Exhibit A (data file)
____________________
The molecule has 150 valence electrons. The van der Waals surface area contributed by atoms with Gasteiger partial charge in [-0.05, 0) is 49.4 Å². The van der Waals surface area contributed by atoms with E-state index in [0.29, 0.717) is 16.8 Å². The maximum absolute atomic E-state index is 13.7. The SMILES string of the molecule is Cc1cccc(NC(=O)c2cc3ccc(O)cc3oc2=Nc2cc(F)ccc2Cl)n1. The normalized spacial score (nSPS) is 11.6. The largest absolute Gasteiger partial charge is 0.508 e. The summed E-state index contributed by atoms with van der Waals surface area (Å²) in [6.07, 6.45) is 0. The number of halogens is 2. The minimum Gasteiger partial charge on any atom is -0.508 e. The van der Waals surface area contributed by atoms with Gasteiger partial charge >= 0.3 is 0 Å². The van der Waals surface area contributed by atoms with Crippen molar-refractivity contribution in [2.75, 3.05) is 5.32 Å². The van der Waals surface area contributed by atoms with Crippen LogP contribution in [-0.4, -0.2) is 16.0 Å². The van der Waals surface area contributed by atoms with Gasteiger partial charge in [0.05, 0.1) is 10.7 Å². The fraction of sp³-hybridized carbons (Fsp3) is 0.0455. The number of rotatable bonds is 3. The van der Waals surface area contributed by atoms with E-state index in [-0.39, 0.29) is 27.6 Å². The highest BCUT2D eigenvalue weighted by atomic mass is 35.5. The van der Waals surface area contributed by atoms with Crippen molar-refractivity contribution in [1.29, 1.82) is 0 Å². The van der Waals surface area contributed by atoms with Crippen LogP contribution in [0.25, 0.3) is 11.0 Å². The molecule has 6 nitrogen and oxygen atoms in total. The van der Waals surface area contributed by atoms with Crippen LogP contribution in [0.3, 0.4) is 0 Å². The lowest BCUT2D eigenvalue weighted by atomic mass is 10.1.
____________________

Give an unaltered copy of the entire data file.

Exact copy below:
The molecule has 150 valence electrons. The van der Waals surface area contributed by atoms with Gasteiger partial charge in [-0.05, 0) is 49.4 Å². The van der Waals surface area contributed by atoms with E-state index in [0.29, 0.717) is 16.8 Å². The maximum absolute atomic E-state index is 13.7. The SMILES string of the molecule is Cc1cccc(NC(=O)c2cc3ccc(O)cc3oc2=Nc2cc(F)ccc2Cl)n1. The normalized spacial score (nSPS) is 11.6. The largest absolute Gasteiger partial charge is 0.508 e. The summed E-state index contributed by atoms with van der Waals surface area (Å²) in [6.07, 6.45) is 0. The number of halogens is 2. The minimum Gasteiger partial charge on any atom is -0.508 e. The van der Waals surface area contributed by atoms with Gasteiger partial charge >= 0.3 is 0 Å². The van der Waals surface area contributed by atoms with Crippen molar-refractivity contribution in [2.75, 3.05) is 5.32 Å². The van der Waals surface area contributed by atoms with Crippen LogP contribution in [-0.4, -0.2) is 16.0 Å². The van der Waals surface area contributed by atoms with Gasteiger partial charge in [0.05, 0.1) is 10.7 Å². The fraction of sp³-hybridized carbons (Fsp3) is 0.0455. The number of rotatable bonds is 3. The van der Waals surface area contributed by atoms with E-state index in [-0.39, 0.29) is 27.6 Å². The highest BCUT2D eigenvalue weighted by atomic mass is 35.5. The van der Waals surface area contributed by atoms with Crippen molar-refractivity contribution in [1.29, 1.82) is 0 Å². The van der Waals surface area contributed by atoms with Crippen LogP contribution in [0.25, 0.3) is 11.0 Å². The molecule has 6 nitrogen and oxygen atoms in total. The van der Waals surface area contributed by atoms with Crippen LogP contribution in [0.3, 0.4) is 0 Å². The lowest BCUT2D eigenvalue weighted by atomic mass is 10.1.